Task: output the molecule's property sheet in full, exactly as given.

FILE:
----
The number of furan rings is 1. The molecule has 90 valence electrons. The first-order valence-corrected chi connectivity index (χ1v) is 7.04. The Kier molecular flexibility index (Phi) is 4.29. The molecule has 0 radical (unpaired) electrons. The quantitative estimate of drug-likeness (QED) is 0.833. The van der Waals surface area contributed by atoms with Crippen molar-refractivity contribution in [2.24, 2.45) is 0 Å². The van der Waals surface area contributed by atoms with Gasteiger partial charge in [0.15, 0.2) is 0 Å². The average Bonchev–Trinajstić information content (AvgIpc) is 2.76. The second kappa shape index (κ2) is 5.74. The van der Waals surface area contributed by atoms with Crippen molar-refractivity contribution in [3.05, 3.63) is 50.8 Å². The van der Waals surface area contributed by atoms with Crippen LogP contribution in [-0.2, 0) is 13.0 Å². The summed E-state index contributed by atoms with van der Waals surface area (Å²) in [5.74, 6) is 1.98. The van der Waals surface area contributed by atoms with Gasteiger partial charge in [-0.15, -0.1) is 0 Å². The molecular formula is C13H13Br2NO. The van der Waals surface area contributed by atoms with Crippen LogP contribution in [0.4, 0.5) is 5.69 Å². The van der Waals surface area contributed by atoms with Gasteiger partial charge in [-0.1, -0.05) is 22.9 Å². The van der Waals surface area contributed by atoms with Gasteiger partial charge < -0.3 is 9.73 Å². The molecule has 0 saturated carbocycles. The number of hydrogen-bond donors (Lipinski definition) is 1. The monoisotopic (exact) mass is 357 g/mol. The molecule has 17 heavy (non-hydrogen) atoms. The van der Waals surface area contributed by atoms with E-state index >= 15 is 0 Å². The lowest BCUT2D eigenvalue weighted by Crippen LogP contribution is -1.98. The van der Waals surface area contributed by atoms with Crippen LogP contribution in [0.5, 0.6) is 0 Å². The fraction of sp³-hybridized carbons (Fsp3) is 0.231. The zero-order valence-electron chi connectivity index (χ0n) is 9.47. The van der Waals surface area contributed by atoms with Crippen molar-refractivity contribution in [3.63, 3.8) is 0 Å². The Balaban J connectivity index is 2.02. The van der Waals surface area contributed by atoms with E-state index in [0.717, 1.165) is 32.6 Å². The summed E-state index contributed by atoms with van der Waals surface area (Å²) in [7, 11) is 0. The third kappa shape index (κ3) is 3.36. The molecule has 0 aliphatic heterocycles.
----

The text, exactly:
The number of furan rings is 1. The molecule has 90 valence electrons. The first-order valence-corrected chi connectivity index (χ1v) is 7.04. The Kier molecular flexibility index (Phi) is 4.29. The molecule has 0 radical (unpaired) electrons. The quantitative estimate of drug-likeness (QED) is 0.833. The van der Waals surface area contributed by atoms with Crippen molar-refractivity contribution in [2.24, 2.45) is 0 Å². The van der Waals surface area contributed by atoms with Gasteiger partial charge in [0.15, 0.2) is 0 Å². The average Bonchev–Trinajstić information content (AvgIpc) is 2.76. The second kappa shape index (κ2) is 5.74. The van der Waals surface area contributed by atoms with Crippen molar-refractivity contribution in [3.05, 3.63) is 50.8 Å². The van der Waals surface area contributed by atoms with Crippen LogP contribution in [-0.2, 0) is 13.0 Å². The summed E-state index contributed by atoms with van der Waals surface area (Å²) in [5.74, 6) is 1.98. The van der Waals surface area contributed by atoms with Gasteiger partial charge in [-0.15, -0.1) is 0 Å². The molecular formula is C13H13Br2NO. The van der Waals surface area contributed by atoms with Crippen LogP contribution in [0.4, 0.5) is 5.69 Å². The van der Waals surface area contributed by atoms with Gasteiger partial charge in [-0.1, -0.05) is 22.9 Å². The van der Waals surface area contributed by atoms with Gasteiger partial charge < -0.3 is 9.73 Å². The molecule has 0 saturated carbocycles. The number of hydrogen-bond donors (Lipinski definition) is 1. The monoisotopic (exact) mass is 357 g/mol. The molecule has 17 heavy (non-hydrogen) atoms. The van der Waals surface area contributed by atoms with E-state index >= 15 is 0 Å². The lowest BCUT2D eigenvalue weighted by Crippen LogP contribution is -1.98. The van der Waals surface area contributed by atoms with Crippen LogP contribution in [0.5, 0.6) is 0 Å². The fraction of sp³-hybridized carbons (Fsp3) is 0.231. The zero-order valence-electron chi connectivity index (χ0n) is 9.47. The van der Waals surface area contributed by atoms with Crippen molar-refractivity contribution in [3.63, 3.8) is 0 Å². The Balaban J connectivity index is 2.02. The van der Waals surface area contributed by atoms with E-state index in [0.717, 1.165) is 32.6 Å². The summed E-state index contributed by atoms with van der Waals surface area (Å²) in [7, 11) is 0. The third kappa shape index (κ3) is 3.36. The molecule has 0 aliphatic heterocycles.